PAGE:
TO approve the proposed redevelopment of the Royal High School building on Calton Hill will fundamentally challenge the integrity of Edinburgh’s world heritage status by compromising the site’s outstanding universal values and severing the narrative of William Henry Playfair’s Third New Town.
Playfair’s early 19th-century urban layout of the Third New Town stretched from the back of the Canongate across Calton Hill and down to the (concurrently developing) Leith docks. This was intended to connect the city with the town of Leith, changing Edinburgh into a port town, which would open up improved trade links with the colonies and provide a defensive naval port against attacks from mainland Europe. The development of the Third New Town was therefore Edinburgh’s bid to become the second city of empire, and this imperial ambition is reflected in both the layout of the site (with its monuments to the great and the good of the British state and, particularly, the heroes of the Napoleonic wars), and the incorporation of the most modern concepts in British urban design, that of the urban picturesque.
Redevelopment will challenge the integrity of Edinburgh’s world heritage status
This concept is rooted in an early 19th-century value for the qualities of surprise and contrast in scale and setting to create dramatic urban compositions similar to those found in landscape paintings. It is these qualities that define some of the key values of the world heritage site today, that of the juxtaposition of the “peaks” in the Old and New Towns and the “trough” of the Waverley Valley, and the sense of drama created by this topography in the city landscape.
The placement of Thomas Hamilton’s 1829 Royal High School in Playfair’s Third New Town was a skilful expression of both imperial ambition and the urban picturesque. Hamilton understood that this school would be a crucible for future governors of Britain’s colonies, and the design needed both to reflect this and to complement Playfair’s overall scheme. In particular, Hamilton took heed of the insights of Playfair’s mentor, the architect William Stark, who had emphasised the need for the urban plan of Calton Hill, and any architecture placed upon it, to respond to the challenges and the opportunities presented by the hill’s topography. As the hill sat above the city, any development would be prominent, and should therefore be carefully thought out.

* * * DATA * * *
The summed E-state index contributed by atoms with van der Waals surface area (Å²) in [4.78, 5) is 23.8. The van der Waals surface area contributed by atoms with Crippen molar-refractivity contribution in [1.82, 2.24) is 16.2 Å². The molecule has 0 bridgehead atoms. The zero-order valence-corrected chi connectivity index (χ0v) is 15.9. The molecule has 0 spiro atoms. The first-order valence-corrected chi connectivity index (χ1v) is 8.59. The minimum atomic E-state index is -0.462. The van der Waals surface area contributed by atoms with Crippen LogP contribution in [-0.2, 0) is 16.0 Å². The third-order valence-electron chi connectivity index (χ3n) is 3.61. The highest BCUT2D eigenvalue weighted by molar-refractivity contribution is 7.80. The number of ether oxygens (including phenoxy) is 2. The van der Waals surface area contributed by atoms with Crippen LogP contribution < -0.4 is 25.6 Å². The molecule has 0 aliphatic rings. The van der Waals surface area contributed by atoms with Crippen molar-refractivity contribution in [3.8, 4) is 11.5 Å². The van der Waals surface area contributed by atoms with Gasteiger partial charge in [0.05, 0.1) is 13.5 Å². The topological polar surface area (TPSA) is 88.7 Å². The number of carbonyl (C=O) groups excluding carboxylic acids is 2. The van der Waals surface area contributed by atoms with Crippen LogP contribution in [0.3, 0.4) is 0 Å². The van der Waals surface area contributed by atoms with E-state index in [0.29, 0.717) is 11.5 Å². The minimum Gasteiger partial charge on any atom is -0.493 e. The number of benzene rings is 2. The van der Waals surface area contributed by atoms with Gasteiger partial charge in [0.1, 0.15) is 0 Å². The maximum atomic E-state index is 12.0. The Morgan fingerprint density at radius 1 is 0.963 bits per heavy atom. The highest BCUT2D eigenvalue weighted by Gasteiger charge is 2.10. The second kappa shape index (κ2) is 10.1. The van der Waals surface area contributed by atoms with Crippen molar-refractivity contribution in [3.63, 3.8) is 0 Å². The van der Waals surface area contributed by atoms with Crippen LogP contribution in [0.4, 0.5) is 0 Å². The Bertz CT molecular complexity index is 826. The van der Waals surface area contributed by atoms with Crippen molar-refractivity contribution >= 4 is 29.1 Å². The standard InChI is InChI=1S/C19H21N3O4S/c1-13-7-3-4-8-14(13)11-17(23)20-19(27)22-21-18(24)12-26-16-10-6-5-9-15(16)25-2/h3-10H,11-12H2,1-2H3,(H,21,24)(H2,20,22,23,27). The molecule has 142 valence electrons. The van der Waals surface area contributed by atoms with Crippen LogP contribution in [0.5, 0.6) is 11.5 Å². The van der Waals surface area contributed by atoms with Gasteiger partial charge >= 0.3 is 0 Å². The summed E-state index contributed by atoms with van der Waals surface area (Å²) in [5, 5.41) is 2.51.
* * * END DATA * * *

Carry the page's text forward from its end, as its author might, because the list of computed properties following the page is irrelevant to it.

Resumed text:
Stark’s ideas were crucial for the south side of Calton Hill, where the Royal High School now sits. The dramatic drop down to the back of the Canongate gives the illusion that the hill is much higher above the city than it is in reality – the summit is actually only around 20 metres (70ft) higher than the east end of Princes Street. Hamilton therefore had to design a piece of architecture that reflected the city’s grand imperial ambitions without dominating the topography of the site or undermining the illusion of scale in the landscape.
The success of his design for the Royal High School lies in allowing the natural topography of Calton Hill and the Waverley Valley to remain the dominant feature of the site, as Hamilton’s building is scaled and placed to enhance, rather than overwhelm, the hill. While the Royal High School is imposing, the building’s impact is greater than its actual footprint, as the sheer drop into the Waverley Valley enhances the illusion of the building’s size. The structure also tucks itself modestly along the contour of the hill, retaining a visual connection between the open landscape of Calton Hill and views to Arthur’s seat. This creates a sense of space and underlines the contrast between human ingenuity and natural beauty.
Sadly, the current proposals for large wings flanking Hamilton’s building seem to have overlooked Stark’s insights on the importance of modest scale on Calton Hill, and on the relationship of the hill and its buildings with the Waverley Valley and beyond. It is this play on scale, landscape and distance that makes Hamilton’s Greek revival high school of international importance, as his design makes this site prominent, rather than dominant in our city. To compromise this will serve only to undermine the authenticity and integrity of Edinburgh’s urban landscape and its status as an historic site of world renown. «
Dr Kirsten Carter McKee is an architectural historian, cultural landscape specialist and a research fellow of Edinburgh University